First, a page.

Makueni dairy farmers to produce, aggregate and market milk as a business through the establishment of Kathonzweni Dairy Farmers Cooperative milk processing factory
For many dairy farmers, their animals are like their children. Valued and cared for with a hope that they will succeed to bring good fortune to their home. Many dairy farmers will tell you of their great sacrifice in saving enough money and time to obtain their milk-producing animals. If well fed and cared for in a clean and safe environment, these animals can produce favourable amounts of milk – a commodity of great value across Makueni county.
Yet, collectively across the county, their smallholder cooperative groups are struggling to support each other with chilling and pasteurizing support needed to extend the shelf life of their milk. Due to large capital investment needs, aggregation centres are forced to turn away farmers with excess milk due to lack of chilling and pasteurizing capacities. This has discouraged many farmers and limited the catchment potential for the cooperative.
But today Makueni dairy farmers have hope. The Kathonzweni Dairy Farmers Cooperative has opened a new milk processing factory with the help of the Feed the Future Kenya Accelerated Value Chain Development (AVCD) program, which was working closely with Makueni County government. The new plant was constructed with financial support from the United States Agency for International Development (USAID).
Established in 2003, Kathonzweni Dairy Cooperative typically would collect milk directly from their 600 farmers and market the raw milk locally. However, at times, the milk supply would surpass the demand flooding the market with no outlet for the milk. The excess milk would, at times, be returned to farmers due to lack of storage facilities. Farmers were extremely discouraged by these losses, which also strained the cooperative’s management because they did not have the financial means to expand their facilities.
With the establishment of the chilling plant, the cooperative society can now receive, chill, pasteurize and pack as much as 10,000 litres per day. ‘We can now produce and store more milk to sell at a better price which means more money in our pockets,’ said Jacob Musyoka, vice chairman of Kathonzweni Dairy Farmers Cooperative Society, as he explained how the bulking plant has moved their cooperative closer to their dream of becoming the top milk producer in the county.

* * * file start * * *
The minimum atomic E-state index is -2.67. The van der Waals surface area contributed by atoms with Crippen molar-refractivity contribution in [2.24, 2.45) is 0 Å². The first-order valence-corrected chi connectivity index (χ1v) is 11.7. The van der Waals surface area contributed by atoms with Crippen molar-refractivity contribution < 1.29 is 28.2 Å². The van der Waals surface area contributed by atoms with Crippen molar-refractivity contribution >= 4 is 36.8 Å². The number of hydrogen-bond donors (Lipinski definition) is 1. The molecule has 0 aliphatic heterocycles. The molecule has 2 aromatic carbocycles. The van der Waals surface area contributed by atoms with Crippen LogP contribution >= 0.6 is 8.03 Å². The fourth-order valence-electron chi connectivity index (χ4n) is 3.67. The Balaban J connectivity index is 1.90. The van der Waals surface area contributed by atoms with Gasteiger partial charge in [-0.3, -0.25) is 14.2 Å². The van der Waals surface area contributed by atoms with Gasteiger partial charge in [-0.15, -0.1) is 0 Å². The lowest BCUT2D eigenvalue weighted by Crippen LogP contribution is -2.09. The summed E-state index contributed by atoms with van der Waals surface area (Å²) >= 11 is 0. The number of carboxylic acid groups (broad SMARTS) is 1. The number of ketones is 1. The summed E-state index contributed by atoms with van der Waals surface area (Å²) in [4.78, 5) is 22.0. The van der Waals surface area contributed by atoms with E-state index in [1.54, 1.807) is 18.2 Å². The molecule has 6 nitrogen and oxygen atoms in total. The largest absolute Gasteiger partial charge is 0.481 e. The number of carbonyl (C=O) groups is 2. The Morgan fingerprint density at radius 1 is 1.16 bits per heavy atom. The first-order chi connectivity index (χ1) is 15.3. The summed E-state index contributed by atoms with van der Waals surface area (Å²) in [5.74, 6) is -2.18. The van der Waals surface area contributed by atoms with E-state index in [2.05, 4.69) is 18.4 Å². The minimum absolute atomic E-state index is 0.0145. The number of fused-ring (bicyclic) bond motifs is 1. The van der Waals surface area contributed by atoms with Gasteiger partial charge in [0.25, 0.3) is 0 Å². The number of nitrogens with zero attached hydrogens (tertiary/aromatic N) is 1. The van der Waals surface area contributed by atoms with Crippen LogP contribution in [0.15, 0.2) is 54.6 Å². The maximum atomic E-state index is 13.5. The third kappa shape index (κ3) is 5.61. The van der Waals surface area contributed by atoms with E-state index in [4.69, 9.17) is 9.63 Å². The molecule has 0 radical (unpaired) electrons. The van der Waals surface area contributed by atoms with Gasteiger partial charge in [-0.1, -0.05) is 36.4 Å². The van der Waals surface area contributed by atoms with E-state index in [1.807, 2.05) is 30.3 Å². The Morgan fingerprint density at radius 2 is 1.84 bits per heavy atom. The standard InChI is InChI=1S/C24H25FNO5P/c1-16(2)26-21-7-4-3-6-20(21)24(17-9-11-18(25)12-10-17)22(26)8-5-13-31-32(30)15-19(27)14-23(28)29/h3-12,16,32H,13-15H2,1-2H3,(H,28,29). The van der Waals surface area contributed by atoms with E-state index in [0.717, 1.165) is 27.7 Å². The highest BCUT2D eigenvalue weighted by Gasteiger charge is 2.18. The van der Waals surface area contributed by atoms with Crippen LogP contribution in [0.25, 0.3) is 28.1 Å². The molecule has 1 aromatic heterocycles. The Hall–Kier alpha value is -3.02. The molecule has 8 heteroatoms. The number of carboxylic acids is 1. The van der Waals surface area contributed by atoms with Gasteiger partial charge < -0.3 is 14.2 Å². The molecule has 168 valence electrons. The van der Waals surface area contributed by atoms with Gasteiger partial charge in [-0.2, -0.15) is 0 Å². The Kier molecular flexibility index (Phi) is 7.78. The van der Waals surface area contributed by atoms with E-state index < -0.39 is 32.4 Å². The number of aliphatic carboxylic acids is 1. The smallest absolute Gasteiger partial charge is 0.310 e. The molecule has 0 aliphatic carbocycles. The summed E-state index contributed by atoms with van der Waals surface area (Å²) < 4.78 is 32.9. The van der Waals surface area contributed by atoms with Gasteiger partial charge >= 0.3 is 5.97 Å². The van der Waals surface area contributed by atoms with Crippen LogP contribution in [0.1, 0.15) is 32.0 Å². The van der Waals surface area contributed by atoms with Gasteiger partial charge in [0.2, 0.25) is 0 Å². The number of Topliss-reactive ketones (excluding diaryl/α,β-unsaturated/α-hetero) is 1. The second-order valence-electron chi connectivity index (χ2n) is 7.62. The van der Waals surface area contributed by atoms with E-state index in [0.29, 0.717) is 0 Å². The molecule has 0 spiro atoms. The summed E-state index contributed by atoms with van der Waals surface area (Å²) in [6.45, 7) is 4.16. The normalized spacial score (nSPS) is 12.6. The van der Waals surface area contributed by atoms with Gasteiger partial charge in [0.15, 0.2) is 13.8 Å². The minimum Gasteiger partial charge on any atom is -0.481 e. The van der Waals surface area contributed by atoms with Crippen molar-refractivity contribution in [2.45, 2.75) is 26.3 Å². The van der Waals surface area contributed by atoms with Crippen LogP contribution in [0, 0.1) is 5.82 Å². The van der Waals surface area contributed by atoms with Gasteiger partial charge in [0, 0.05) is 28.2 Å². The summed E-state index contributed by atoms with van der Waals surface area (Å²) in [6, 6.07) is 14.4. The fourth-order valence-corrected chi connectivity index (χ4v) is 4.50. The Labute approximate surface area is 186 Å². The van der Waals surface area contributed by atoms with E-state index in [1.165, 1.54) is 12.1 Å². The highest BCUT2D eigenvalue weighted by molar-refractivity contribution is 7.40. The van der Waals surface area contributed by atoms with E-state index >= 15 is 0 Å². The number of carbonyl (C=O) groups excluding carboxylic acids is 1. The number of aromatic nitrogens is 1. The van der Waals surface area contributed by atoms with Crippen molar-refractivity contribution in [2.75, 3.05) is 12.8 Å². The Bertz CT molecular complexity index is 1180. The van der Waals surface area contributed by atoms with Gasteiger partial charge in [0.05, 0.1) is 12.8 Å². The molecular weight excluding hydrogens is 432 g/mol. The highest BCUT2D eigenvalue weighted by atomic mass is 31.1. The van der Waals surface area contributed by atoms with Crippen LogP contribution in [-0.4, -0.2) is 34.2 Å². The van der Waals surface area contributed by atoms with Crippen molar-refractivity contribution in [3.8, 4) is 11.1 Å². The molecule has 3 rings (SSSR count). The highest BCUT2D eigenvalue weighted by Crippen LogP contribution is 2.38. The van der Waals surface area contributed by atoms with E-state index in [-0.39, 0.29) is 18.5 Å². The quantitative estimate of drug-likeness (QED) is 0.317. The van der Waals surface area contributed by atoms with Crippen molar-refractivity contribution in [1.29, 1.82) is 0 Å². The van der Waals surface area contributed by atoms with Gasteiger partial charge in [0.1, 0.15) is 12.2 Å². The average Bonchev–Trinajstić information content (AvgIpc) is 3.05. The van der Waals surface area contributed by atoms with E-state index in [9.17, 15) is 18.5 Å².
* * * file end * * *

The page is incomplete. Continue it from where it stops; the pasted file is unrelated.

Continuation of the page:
With a shift from a daily capacity of 1,000 litres to a capacity of 10,000 litres, the potential is huge. The cooperative will now take on the full responsibility of marketing Kathonzweni dairy milk across Makueni in towns like Emali, Mukuyu and Makindu.
The cooperative society has also embarked on developing a strategic plan to increase its milk production volume. The catchment area is vast, from Malili to Sultan Hamud, across to Emali and Kalamba. Additionally, the cooperative’s management has engaged a marketing expert as they strategize for wider market entry through the creation of an easily identifiable brand of their milk. To ensure sustainable growth the cooperative has included the youth in its committees and established forums to engage the youth to motivate them to provide transport, aggregation and marketing services.
‘This processing plant is owned by the farmers through Kathonzweni Dairy Cooperative; together we have joined hands with over 10 other cooperatives in Makueni to ensure that the factory is fully utilized,’ said Musyoka.
Makueni dairy farmers can now produce more milk without fear of losses. Dairy farming is transforming their livelihoods.